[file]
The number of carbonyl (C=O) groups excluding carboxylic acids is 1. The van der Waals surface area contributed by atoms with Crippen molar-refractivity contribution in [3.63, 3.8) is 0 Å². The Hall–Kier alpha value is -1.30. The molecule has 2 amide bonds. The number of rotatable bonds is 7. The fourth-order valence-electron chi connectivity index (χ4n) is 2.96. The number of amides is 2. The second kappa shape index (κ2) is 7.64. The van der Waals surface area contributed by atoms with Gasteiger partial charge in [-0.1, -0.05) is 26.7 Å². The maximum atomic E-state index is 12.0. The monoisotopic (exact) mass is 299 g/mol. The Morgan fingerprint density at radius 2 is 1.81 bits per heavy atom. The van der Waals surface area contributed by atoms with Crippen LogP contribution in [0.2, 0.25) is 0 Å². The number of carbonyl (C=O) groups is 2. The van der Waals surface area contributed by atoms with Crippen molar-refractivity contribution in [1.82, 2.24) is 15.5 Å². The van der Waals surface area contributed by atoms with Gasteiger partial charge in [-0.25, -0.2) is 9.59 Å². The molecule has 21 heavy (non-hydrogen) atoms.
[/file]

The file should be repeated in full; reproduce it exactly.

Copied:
The number of carbonyl (C=O) groups excluding carboxylic acids is 1. The van der Waals surface area contributed by atoms with Crippen molar-refractivity contribution in [3.63, 3.8) is 0 Å². The Hall–Kier alpha value is -1.30. The molecule has 2 amide bonds. The number of rotatable bonds is 7. The fourth-order valence-electron chi connectivity index (χ4n) is 2.96. The number of amides is 2. The second kappa shape index (κ2) is 7.64. The van der Waals surface area contributed by atoms with Gasteiger partial charge in [-0.1, -0.05) is 26.7 Å². The maximum atomic E-state index is 12.0. The monoisotopic (exact) mass is 299 g/mol. The Morgan fingerprint density at radius 2 is 1.81 bits per heavy atom. The van der Waals surface area contributed by atoms with Crippen LogP contribution in [0.2, 0.25) is 0 Å². The number of carbonyl (C=O) groups is 2. The van der Waals surface area contributed by atoms with Crippen molar-refractivity contribution in [1.82, 2.24) is 15.5 Å². The van der Waals surface area contributed by atoms with Gasteiger partial charge in [-0.25, -0.2) is 9.59 Å². The molecule has 21 heavy (non-hydrogen) atoms.